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How to Raise a Resilient Child

Posted by Christopher A. Brown

This post originally appeared on The Huffington Post.

The discussion today around parenting often centers on "helicopter parents," those parents who hover over every aspect of their children's lives to such an extent that they organize and monitor every minute of their children's lives. As a result, their children have little or no space to explore the world on their own and learn how to effectively navigate life's challenges from one of life's great teachers -- learning from failure.


The fact is that no matter how closely parents try to manage their children's lives they can't possibly protect them from life's trials and tribulations. Indeed, parents shouldn't protect their children from those things. Parents should guide their children instead in how to effectively manage the challenges they'll face on their own. Even then children need the resilience to bounce back from those challenges because, inevitably, they will fail. They will make mistakes. They will get knocked down and, in some cases, knocked out. Although counterintuitive, the sooner parents live with and embrace that their children will fail, the more effective parents become.

One of the greatest gifts parents can bestow on their children is to build their children's resilience. The authors of Stronger: Develop the Resilience You Need to Succeed, one of them a former Navy SEAL, identify five factors that help people become more resilient. Although written as a self-help book for adults, parents can use this knowledge to focus the coaching of their children on building those factors. (After all, a good parent is a good coach.)

Here are five factors that resilient people possess and parents should build in their children:

  • Active Optimism: Resilient people are optimistic even in the face of challenges and setbacks. They're not overly optimistic, but realistic in their optimism that when they continue to move forward and avoid paralysis in making decisions, they will eventually succeed.
  • Decisive Action: Resilient people act on their optimism. They consider their options, decide how to face challenges and act decisively. They don't allow challenges to paralyze them or wait for others to tell them what to do. They don't wait for things to happen, they make things happen.

  • Moral Compass: Resilient people have a moral compass anchored in honor, integrity, fidelity and ethics. They use this anchor to decide which actions to take.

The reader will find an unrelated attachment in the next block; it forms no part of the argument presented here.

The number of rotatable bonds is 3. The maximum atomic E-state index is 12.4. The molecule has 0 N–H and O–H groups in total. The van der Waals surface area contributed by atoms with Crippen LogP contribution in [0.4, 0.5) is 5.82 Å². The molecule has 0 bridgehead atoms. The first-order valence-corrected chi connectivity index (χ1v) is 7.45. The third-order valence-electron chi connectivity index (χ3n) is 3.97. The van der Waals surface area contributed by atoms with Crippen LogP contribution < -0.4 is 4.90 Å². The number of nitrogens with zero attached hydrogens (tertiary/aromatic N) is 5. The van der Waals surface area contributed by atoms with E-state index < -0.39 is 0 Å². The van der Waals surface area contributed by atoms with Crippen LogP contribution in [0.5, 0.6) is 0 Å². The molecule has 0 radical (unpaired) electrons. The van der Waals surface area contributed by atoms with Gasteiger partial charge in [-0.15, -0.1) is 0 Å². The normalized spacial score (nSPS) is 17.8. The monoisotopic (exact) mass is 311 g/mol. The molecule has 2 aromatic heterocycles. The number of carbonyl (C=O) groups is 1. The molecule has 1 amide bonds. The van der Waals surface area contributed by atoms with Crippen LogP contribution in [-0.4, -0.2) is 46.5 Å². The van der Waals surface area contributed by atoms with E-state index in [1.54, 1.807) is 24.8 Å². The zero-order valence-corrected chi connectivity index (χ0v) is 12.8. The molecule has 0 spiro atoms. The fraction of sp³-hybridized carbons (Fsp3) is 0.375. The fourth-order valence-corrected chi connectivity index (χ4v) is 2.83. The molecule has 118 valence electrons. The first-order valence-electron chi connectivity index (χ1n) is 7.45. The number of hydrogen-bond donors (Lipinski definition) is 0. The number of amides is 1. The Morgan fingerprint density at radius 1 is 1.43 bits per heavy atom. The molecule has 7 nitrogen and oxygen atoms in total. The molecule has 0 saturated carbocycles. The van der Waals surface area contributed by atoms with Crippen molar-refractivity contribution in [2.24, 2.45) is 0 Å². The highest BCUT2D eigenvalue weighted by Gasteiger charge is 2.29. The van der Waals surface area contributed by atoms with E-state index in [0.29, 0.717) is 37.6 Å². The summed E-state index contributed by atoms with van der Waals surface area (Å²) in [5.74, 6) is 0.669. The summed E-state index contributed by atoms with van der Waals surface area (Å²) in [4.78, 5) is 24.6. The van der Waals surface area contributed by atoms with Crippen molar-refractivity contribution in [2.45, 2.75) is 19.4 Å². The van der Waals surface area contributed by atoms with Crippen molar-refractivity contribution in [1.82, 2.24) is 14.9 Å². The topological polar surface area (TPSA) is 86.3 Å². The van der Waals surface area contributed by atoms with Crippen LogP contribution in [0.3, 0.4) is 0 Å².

• Relentless Tenacity and Determination: Resilient people stay true to the paths on which their decisions take them. They don't quit. Not quitting doesn't mean they are so naive or stubborn that they're unwilling to change a path when it becomes clear that a decision was not the best one. It means they won't quit until they find out whether their decisions are the right ones and, if not, to pursue other solutions. It also means that when it's clear they've failed, they won't allow failures to keep them down or negatively affect their self-worth.
  • Interpersonal Support: Resilient people realize and embrace the need for help. As they make decisions, they consider whether they can go it alone or need help. When they ask for help, they don't feel in the least that help is a sign they are somehow inadequate.

I would also add a sixth factor: resilient people lack a victim mentality. There are legitimate situations in which people are victims, a perfect example of which is the recent murders of more than 125 people in France from multiple, coordinated acts of terrorism. But a victim mentality is a state of mind, a trait that someone acquires and leads to blaming external factors (e.g. people) for failures even when no clear evidence exists that external factors played a role. The lack of a victim mentality doesn't mean that someone is never a victim. It means resilient people don't seek to blame someone or something else or for their failures -- even when someone or something else might have contributed to a failure. They accept responsibility for their part and the lack of control they have over external contributing factors. They get up and move on.

A great perspective to take in raising your child to become resilient is the second of The 7 Habits of Highly Effective People: Begin with the End in Mind. (These habits apply to being an effective parent as well.) Who do you want your child to become when she or he is an adult? If you want your child to be a resilient adult -- and to raise your grandchildren to be resilient -- focus on building these six factors.

The Father Factor Blog This post originally appeared on The Huffington Post.

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